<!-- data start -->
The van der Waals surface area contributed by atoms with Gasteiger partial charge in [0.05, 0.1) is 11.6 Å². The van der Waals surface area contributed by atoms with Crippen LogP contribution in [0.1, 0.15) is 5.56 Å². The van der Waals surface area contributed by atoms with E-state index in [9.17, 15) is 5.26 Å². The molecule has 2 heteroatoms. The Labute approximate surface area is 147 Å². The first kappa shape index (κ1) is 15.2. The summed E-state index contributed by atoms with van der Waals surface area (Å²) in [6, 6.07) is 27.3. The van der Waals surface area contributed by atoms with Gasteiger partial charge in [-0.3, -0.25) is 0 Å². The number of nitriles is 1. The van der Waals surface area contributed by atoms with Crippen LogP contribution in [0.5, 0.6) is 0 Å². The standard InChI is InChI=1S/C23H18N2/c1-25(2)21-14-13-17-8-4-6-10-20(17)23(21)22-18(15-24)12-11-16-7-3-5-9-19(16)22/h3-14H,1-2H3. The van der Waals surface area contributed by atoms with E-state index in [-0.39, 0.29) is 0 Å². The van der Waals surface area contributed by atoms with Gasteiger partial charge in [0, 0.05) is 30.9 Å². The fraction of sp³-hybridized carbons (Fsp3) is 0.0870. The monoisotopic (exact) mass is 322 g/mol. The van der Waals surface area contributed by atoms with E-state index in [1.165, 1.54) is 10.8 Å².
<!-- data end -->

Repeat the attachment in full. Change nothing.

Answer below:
The van der Waals surface area contributed by atoms with Gasteiger partial charge in [0.05, 0.1) is 11.6 Å². The van der Waals surface area contributed by atoms with Crippen LogP contribution in [0.1, 0.15) is 5.56 Å². The van der Waals surface area contributed by atoms with E-state index in [9.17, 15) is 5.26 Å². The molecule has 2 heteroatoms. The Labute approximate surface area is 147 Å². The first kappa shape index (κ1) is 15.2. The summed E-state index contributed by atoms with van der Waals surface area (Å²) in [6, 6.07) is 27.3. The van der Waals surface area contributed by atoms with Gasteiger partial charge in [-0.3, -0.25) is 0 Å². The number of nitriles is 1. The van der Waals surface area contributed by atoms with Crippen LogP contribution in [0.5, 0.6) is 0 Å². The standard InChI is InChI=1S/C23H18N2/c1-25(2)21-14-13-17-8-4-6-10-20(17)23(21)22-18(15-24)12-11-16-7-3-5-9-19(16)22/h3-14H,1-2H3. The van der Waals surface area contributed by atoms with E-state index in [-0.39, 0.29) is 0 Å². The van der Waals surface area contributed by atoms with Gasteiger partial charge in [0, 0.05) is 30.9 Å². The fraction of sp³-hybridized carbons (Fsp3) is 0.0870. The monoisotopic (exact) mass is 322 g/mol. The van der Waals surface area contributed by atoms with E-state index in [1.165, 1.54) is 10.8 Å².